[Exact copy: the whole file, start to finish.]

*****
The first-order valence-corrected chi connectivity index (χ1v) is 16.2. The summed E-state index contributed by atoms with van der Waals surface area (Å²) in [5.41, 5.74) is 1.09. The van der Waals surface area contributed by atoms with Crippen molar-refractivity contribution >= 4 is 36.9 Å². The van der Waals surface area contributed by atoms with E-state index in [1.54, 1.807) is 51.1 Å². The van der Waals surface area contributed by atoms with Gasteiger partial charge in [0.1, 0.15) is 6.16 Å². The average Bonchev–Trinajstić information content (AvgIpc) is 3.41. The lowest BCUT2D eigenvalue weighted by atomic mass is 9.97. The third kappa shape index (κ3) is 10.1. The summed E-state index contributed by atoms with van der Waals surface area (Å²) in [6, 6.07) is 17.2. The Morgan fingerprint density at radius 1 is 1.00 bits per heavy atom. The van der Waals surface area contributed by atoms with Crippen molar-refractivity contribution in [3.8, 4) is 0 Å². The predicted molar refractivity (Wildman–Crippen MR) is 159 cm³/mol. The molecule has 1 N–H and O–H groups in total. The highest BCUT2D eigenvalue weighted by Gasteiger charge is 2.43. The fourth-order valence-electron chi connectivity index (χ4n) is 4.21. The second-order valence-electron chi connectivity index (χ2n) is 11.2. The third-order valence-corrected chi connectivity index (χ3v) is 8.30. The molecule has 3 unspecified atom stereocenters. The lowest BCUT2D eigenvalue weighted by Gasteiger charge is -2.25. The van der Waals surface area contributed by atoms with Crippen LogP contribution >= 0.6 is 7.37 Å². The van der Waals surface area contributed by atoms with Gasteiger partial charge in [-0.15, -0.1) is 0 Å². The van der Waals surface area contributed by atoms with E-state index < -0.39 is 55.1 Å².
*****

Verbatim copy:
The first-order valence-corrected chi connectivity index (χ1v) is 16.2. The summed E-state index contributed by atoms with van der Waals surface area (Å²) in [5.41, 5.74) is 1.09. The van der Waals surface area contributed by atoms with Crippen molar-refractivity contribution >= 4 is 36.9 Å². The van der Waals surface area contributed by atoms with E-state index in [1.54, 1.807) is 51.1 Å². The van der Waals surface area contributed by atoms with Gasteiger partial charge in [0.1, 0.15) is 6.16 Å². The average Bonchev–Trinajstić information content (AvgIpc) is 3.41. The lowest BCUT2D eigenvalue weighted by atomic mass is 9.97. The third kappa shape index (κ3) is 10.1. The summed E-state index contributed by atoms with van der Waals surface area (Å²) in [6, 6.07) is 17.2. The Morgan fingerprint density at radius 1 is 1.00 bits per heavy atom. The van der Waals surface area contributed by atoms with Crippen molar-refractivity contribution in [3.8, 4) is 0 Å². The predicted molar refractivity (Wildman–Crippen MR) is 159 cm³/mol. The molecule has 1 N–H and O–H groups in total. The highest BCUT2D eigenvalue weighted by Gasteiger charge is 2.43. The fourth-order valence-electron chi connectivity index (χ4n) is 4.21. The second-order valence-electron chi connectivity index (χ2n) is 11.2. The third-order valence-corrected chi connectivity index (χ3v) is 8.30. The molecule has 3 unspecified atom stereocenters. The lowest BCUT2D eigenvalue weighted by Gasteiger charge is -2.25. The van der Waals surface area contributed by atoms with Crippen LogP contribution >= 0.6 is 7.37 Å². The van der Waals surface area contributed by atoms with Gasteiger partial charge in [-0.15, -0.1) is 0 Å². The van der Waals surface area contributed by atoms with E-state index < -0.39 is 55.1 Å².